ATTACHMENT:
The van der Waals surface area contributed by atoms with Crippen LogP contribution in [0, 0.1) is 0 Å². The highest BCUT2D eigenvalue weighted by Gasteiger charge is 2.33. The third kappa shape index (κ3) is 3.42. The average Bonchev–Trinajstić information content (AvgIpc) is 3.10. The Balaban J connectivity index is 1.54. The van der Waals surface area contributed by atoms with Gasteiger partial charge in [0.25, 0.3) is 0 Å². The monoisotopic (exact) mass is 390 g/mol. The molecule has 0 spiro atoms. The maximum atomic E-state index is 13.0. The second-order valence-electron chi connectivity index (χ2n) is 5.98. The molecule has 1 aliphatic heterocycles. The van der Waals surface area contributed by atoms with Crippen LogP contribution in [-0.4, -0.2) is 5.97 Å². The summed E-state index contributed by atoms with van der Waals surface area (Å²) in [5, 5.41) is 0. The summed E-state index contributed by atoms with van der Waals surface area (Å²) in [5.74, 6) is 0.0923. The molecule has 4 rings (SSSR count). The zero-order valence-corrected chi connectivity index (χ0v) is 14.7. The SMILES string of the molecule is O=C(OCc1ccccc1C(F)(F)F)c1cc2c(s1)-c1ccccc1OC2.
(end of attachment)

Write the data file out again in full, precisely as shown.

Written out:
The van der Waals surface area contributed by atoms with Crippen LogP contribution in [0, 0.1) is 0 Å². The highest BCUT2D eigenvalue weighted by Gasteiger charge is 2.33. The third kappa shape index (κ3) is 3.42. The average Bonchev–Trinajstić information content (AvgIpc) is 3.10. The Balaban J connectivity index is 1.54. The van der Waals surface area contributed by atoms with Gasteiger partial charge in [0.25, 0.3) is 0 Å². The monoisotopic (exact) mass is 390 g/mol. The molecule has 0 spiro atoms. The maximum atomic E-state index is 13.0. The second-order valence-electron chi connectivity index (χ2n) is 5.98. The molecule has 1 aliphatic heterocycles. The van der Waals surface area contributed by atoms with Crippen LogP contribution in [-0.4, -0.2) is 5.97 Å². The summed E-state index contributed by atoms with van der Waals surface area (Å²) in [5, 5.41) is 0. The summed E-state index contributed by atoms with van der Waals surface area (Å²) in [5.74, 6) is 0.0923. The molecule has 4 rings (SSSR count). The zero-order valence-corrected chi connectivity index (χ0v) is 14.7. The SMILES string of the molecule is O=C(OCc1ccccc1C(F)(F)F)c1cc2c(s1)-c1ccccc1OC2.